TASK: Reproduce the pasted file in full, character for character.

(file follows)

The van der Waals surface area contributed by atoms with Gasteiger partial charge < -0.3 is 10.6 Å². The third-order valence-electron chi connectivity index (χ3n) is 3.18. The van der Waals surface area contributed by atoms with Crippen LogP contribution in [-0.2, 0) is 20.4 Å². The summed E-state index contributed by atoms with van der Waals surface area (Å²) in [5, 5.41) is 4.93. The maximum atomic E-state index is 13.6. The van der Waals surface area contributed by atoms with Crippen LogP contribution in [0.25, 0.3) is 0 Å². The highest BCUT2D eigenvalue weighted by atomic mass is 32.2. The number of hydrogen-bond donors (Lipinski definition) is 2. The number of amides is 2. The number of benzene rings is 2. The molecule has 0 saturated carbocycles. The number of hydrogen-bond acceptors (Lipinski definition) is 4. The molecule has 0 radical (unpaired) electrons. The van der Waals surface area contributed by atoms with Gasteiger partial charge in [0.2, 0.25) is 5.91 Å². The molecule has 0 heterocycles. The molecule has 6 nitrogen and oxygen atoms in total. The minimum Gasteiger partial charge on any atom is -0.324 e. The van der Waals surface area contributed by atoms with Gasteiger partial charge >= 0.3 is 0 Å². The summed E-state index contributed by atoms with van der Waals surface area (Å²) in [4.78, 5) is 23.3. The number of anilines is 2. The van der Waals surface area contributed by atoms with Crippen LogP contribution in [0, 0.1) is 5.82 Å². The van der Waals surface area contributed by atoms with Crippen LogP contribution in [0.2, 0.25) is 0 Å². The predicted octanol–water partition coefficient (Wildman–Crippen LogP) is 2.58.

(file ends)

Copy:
The van der Waals surface area contributed by atoms with Gasteiger partial charge < -0.3 is 10.6 Å². The third-order valence-electron chi connectivity index (χ3n) is 3.18. The van der Waals surface area contributed by atoms with Crippen LogP contribution in [-0.2, 0) is 20.4 Å². The summed E-state index contributed by atoms with van der Waals surface area (Å²) in [5, 5.41) is 4.93. The maximum atomic E-state index is 13.6. The van der Waals surface area contributed by atoms with Crippen LogP contribution in [0.25, 0.3) is 0 Å². The highest BCUT2D eigenvalue weighted by atomic mass is 32.2. The number of hydrogen-bond donors (Lipinski definition) is 2. The number of amides is 2. The number of benzene rings is 2. The molecule has 0 saturated carbocycles. The number of hydrogen-bond acceptors (Lipinski definition) is 4. The molecule has 0 radical (unpaired) electrons. The van der Waals surface area contributed by atoms with Gasteiger partial charge in [0.2, 0.25) is 5.91 Å². The molecule has 0 heterocycles. The molecule has 6 nitrogen and oxygen atoms in total. The minimum Gasteiger partial charge on any atom is -0.324 e. The van der Waals surface area contributed by atoms with Gasteiger partial charge >= 0.3 is 0 Å². The summed E-state index contributed by atoms with van der Waals surface area (Å²) in [4.78, 5) is 23.3. The number of anilines is 2. The van der Waals surface area contributed by atoms with Crippen LogP contribution in [0, 0.1) is 5.82 Å². The van der Waals surface area contributed by atoms with Crippen LogP contribution in [0.2, 0.25) is 0 Å². The predicted octanol–water partition coefficient (Wildman–Crippen LogP) is 2.58.